Royal Commission into aged care commences with a promising focus on learning from past mistakes

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The commencement of the Royal Commission into Aged Care Quality and Safety in Adelaide is welcomed by the national peak body for all people impacted by dementia.

Dementia Australia CEO Maree McCabe commends the Royal Commission and their intention to conduct extensive consultation around the country in the following months, with a focus on dementia and learning from mistakes of the past.

“An open forum for all involved in the aged care system to share their experience is essential to improving the safety of older Australians,” Ms McCabe said.

“The Royal Commission is already shining a light on deficiencies in the system and continuing this momentum will assist to shift the pace of change or reform.

“People living with dementia, their families and carers, providers, government and health professionals need to have a clear understanding of the path forward, and their roles and responsibilities, when it comes to legislation, financial management and market transparency. We anticipate the Royal Commission will help to achieve this. 

“Fundamentally, we want to ensure that dementia is core business for the sector – not just in principle but in practice.

“We need to see legislative changes that address the over-use and inappropriate use of medications and restraints, a focus on quality dementia care through the new Aged Care Quality Standards, and a focus on workforce levels, training and education.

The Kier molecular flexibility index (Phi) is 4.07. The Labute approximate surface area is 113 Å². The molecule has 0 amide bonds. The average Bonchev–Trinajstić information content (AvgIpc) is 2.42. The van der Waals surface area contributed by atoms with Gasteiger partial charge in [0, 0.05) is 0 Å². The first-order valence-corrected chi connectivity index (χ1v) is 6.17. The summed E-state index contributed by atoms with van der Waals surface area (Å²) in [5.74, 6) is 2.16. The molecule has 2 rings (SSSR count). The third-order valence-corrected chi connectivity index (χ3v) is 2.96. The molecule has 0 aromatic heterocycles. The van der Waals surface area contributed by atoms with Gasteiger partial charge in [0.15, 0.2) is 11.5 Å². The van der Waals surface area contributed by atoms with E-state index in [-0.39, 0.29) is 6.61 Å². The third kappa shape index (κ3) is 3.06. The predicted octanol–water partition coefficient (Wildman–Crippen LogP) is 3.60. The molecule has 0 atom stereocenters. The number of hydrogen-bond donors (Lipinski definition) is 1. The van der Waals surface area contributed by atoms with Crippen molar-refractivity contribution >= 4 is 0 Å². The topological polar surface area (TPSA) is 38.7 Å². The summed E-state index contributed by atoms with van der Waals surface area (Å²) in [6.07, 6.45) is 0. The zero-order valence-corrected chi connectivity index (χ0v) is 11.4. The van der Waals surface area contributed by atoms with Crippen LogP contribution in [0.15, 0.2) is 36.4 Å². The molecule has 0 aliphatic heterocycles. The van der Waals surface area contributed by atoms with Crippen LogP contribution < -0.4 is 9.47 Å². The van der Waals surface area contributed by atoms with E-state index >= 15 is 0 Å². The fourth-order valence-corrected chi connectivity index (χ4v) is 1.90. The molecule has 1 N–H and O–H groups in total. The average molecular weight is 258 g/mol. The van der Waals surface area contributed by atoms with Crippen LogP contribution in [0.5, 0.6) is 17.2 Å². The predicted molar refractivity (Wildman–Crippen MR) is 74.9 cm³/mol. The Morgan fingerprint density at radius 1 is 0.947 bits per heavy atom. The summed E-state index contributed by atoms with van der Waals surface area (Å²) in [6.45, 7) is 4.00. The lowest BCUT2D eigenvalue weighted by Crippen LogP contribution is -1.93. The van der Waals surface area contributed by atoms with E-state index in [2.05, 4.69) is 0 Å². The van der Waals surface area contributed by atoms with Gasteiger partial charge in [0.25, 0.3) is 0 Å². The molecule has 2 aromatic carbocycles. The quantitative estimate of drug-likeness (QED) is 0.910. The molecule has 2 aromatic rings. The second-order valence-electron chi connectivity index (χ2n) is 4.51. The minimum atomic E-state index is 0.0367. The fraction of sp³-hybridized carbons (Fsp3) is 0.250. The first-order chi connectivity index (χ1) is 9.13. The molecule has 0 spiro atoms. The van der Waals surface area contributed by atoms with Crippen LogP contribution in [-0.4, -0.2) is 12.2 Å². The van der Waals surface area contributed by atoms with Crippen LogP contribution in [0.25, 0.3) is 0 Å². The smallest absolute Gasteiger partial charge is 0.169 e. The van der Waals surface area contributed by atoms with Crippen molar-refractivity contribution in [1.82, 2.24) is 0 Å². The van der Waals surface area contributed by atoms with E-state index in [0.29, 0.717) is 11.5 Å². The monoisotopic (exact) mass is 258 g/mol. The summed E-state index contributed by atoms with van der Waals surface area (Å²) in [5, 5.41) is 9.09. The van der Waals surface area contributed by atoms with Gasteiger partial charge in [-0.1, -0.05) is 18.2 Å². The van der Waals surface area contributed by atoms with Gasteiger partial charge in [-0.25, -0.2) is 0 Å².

“This week marks the beginning of transformation of the system that will result in the scale and scope of positive change that is required to ensure people living with dementia, their families and carers receive the best and most appropriate quality care and support.

“It is important to remember that the coming months may be challenging for many who have been directly impacted by dementia, bringing to light traumatic stories that may be confronting. Dementia Australia is here to support people living with dementia, their families and carers throughout this process and beyond.

“Dementia Australia calls on all organisations and media outlets reporting on the Royal Commission to be sensitive to how their language may impact on readers and viewers.

“To assist with this, Dementia Australia has the Dementia Language Guidelines resource and the National Dementia Helpline 1800 100 500 at the end of television and radio news, on websites, online stories and in print available to audiences on how to seek further information and support.

“We hope this focus on dementia through the Royal Commission will inform a vibrant, compassionate future that supports people with dementia, their families and carers.

“We look forward to working with the Commission to improve the lives of the more than 436,000 people of all ages, living with all forms of dementia in Australia, and their families and carers.”

To read Dementia Australia’s media releases and opinion editorials about the Royal Commission visit


Dementia Australia is the national peak body and charity for people, of all ages, living with all forms of dementia, their families and carers. It provides advocacy, support services, education and information. An estimated 436,000 people have dementia in Australia. This number is projected to reach almost 1.1 million by 2058. Dementia Australia is the new voice of Alzheimer’s Australia. Dementia Australia’s services are supported by the Australian Government.

National Dementia Helpline 1800 100 500

Interpreter service available

(The National Dementia Helpline is an Australian Government Initiative)

Dementia is a National Health Priority Area

Media contacts: Christine Bolt 0400 004 553

When talking or writing about dementia please refer to Dementia Language Guidelines.